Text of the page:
In explaining the relatively high rate of improper payments to inpatient hospitals, CMS acknowledged that since RACs were paid on a contingency fee basis, their claims review strategy focused on high dollar improper payments such as inpatient hospital claims, giving them the “highest return” relative to expenses associated with reviewing claims and medical records.


CMS also said that during the demonstration, RACs were prohibited from reviewing certain types of claims like physician visits. Other claims excluded for the review process were those previously reviewed by other Medicare contractors and claims under review for potential fraud. Hospice and home health services claims were also excluded.


Selecting Claims for Review

CMS said it did not instruct RACs as to which claims should be reviewed, reporting instead that claims selection methodology was left up to individual RACs. CMS did say that RACs used reports from the OIG and GAO that highlighted Medicare services that were vulnerable to improper payments.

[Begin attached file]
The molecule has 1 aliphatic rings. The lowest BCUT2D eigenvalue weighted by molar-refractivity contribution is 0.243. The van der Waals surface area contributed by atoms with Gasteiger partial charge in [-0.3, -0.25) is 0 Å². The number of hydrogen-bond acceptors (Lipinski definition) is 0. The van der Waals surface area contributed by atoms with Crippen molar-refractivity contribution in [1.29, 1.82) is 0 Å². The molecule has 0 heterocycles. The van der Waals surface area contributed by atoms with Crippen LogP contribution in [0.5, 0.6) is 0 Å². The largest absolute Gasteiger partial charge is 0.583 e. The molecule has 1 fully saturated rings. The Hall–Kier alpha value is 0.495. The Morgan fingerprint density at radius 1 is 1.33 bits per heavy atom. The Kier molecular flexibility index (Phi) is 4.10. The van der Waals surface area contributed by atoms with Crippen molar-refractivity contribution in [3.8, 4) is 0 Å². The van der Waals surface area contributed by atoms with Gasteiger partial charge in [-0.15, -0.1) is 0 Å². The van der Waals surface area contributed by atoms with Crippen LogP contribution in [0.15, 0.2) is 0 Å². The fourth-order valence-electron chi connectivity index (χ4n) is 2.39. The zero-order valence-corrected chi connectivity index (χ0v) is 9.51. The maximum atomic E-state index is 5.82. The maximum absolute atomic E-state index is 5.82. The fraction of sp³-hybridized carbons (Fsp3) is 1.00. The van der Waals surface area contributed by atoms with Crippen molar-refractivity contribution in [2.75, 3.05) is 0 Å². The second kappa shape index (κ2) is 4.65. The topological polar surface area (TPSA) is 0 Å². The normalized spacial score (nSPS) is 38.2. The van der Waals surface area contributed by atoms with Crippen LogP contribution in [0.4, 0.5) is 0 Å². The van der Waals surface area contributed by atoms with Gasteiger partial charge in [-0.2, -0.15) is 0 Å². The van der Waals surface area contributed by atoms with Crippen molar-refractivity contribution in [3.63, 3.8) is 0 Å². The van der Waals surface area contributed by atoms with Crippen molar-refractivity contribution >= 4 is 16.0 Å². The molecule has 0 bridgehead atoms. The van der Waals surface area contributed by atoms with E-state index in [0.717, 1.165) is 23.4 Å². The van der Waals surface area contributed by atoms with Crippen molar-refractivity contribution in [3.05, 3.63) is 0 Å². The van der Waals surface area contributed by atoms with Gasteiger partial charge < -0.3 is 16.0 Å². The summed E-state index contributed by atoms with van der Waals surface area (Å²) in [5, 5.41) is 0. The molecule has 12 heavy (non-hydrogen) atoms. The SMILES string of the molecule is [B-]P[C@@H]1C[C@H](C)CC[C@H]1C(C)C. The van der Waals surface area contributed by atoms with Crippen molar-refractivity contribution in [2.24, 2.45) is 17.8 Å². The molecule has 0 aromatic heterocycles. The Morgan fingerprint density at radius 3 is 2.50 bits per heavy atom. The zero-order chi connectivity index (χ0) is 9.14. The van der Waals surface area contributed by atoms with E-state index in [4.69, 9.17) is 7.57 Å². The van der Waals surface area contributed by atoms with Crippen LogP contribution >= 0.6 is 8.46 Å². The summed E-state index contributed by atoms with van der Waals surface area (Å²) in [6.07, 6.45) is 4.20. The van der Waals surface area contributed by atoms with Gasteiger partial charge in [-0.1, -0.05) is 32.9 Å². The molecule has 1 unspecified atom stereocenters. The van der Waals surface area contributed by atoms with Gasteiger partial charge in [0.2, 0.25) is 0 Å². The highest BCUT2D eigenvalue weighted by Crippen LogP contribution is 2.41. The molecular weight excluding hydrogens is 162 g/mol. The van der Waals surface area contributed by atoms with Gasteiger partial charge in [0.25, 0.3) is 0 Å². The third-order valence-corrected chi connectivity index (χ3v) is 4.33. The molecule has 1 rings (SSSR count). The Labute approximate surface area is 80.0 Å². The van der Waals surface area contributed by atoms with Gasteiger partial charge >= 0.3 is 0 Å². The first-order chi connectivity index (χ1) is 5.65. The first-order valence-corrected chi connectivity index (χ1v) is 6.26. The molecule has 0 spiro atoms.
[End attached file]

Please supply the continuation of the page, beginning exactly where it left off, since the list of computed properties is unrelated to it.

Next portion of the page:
Weak Areas

Incorrect Coding: CMS reported that almost 50 percent of the improper payments were the result of incorrect coding such as a provider submitting a claim for a procedure but the medical record indicated that a different procedure was actually performed.


Medical Necessity: Approximately one-third of improper payments were related to medical necessity. CMS said payments were made for services that were not medically necessary or did not meet Medicare’s medical necessity criteria for the setting where the service took place; for example, a claim from a hospital for three colonoscopies for the same beneficiary on the same date of service when only one colonoscopy per day is medically necessary.


Duplicate Claims: Other errors were identified as hospitals not having or not providing medical records as requested by RACs, billing separately for services already included in other payments, submitting duplicate claims, using outdated fee schedules or being paid twice because duplicate claims were submitted.


Leo D’Orazio is the Managing Director Healthcare for

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